But try as hard as it wants, Apple just can't seem to bring itself
to truly rain on Windows 7's launch party. Truth be told,
though Apple will never admit it, its very good friends with
Microsoft. After all, Microsoft offers one of the most popular
pieces of software for Macs -- Microsoft Office for Mac.
And for the last three years two of the most popular operating
systems on a Mac besides OS X were Windows
XP and Windows
Vista. Apple may pretend that Windows is buggy and worthy
of scorn, but when it comes down to it, the allure of the productive,
functional OS is too much to resist and too much to deny its
Apple even showed Microsoft a bit of love on Windows 7 launch day.
Responding to a deluge of comments from Apple MacBook owners
pleading for official Windows 7 Boot Camp support, Apple revealed
that it will be adding support for the new OS before the end of the
Granted, it won't be adding support for all Macs. Certain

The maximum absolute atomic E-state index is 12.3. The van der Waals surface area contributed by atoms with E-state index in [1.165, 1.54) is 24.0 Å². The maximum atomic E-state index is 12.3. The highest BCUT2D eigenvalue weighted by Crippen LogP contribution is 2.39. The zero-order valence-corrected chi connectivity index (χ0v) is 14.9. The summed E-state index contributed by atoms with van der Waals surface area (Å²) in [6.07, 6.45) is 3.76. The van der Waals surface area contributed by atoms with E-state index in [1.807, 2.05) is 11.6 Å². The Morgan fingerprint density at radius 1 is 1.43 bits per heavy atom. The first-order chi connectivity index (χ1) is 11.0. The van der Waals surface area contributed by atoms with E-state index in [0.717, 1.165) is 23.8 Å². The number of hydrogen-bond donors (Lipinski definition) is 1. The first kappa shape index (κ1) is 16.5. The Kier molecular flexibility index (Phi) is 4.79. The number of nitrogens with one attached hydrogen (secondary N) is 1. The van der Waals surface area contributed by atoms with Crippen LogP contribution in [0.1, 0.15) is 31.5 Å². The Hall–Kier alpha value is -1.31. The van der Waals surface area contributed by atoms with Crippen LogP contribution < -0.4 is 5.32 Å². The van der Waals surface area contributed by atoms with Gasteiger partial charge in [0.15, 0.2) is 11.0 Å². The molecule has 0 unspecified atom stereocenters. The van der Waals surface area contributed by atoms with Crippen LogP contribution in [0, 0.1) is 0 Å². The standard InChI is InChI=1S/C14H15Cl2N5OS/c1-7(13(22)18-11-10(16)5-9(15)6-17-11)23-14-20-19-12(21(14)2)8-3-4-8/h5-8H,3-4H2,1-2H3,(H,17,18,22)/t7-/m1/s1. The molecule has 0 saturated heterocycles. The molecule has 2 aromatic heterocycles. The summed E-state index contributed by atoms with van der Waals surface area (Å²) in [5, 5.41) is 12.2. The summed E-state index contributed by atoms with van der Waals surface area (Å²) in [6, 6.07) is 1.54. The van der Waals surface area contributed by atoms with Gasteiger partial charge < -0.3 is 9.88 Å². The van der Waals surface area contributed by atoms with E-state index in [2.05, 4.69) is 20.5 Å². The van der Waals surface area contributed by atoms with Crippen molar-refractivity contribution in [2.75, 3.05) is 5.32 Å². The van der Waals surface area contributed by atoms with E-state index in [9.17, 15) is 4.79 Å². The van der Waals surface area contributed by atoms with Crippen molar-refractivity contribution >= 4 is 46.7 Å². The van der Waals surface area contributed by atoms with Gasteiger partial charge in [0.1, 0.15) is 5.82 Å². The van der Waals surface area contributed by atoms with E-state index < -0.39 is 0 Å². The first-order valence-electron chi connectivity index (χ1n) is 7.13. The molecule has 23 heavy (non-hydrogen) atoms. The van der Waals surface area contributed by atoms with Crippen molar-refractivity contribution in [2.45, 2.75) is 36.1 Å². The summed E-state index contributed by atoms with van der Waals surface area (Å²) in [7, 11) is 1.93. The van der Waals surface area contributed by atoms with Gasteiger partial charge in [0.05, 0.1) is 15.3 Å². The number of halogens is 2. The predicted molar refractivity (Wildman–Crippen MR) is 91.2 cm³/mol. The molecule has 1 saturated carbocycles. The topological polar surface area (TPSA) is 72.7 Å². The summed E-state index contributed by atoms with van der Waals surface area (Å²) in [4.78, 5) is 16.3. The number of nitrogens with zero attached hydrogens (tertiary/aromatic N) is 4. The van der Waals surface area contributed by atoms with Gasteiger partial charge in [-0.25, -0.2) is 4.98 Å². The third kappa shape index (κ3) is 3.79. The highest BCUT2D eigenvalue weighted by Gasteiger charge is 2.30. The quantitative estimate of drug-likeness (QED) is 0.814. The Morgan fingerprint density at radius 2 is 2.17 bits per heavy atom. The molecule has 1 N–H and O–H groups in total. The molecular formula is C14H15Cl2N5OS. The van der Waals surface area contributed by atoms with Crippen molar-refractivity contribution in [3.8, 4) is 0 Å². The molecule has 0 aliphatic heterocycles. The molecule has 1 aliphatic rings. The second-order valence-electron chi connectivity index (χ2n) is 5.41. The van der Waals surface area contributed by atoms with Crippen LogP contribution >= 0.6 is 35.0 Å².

older iMacs and MacBooks Pro from 2006 won't be allowed to use
Windows 7. Its unclear why, considering these computers have
Intel processors and in theory could have specs more than capable of
running the new OS.
Mac owners looking to get their Windows 7 groove on can probably
it already, following the directions posted here.
quote: Microsoft Office was introduced by Microsoft in 1989 for Mac OS, with a version for Windows in 1990.
quote: In 1997, five years after the lawsuit was decided, all lingering infringement questions against Microsoft regarding the Lisa and Macintosh GUI as well as Apple's "QuickTime piracy" lawsuit against Microsoft were settled in direct negotiations. Apple agreed to make Internet Explorer their default browser, to the detriment of Netscape. Microsoft agreed to continue developing Microsoft Office and other software for the Mac over the next five years. Microsoft also purchased $150 million of non-voting Apple stock, helping Apple in its financial struggles at the time. Both parties entered into a patent cross-licensing agreement.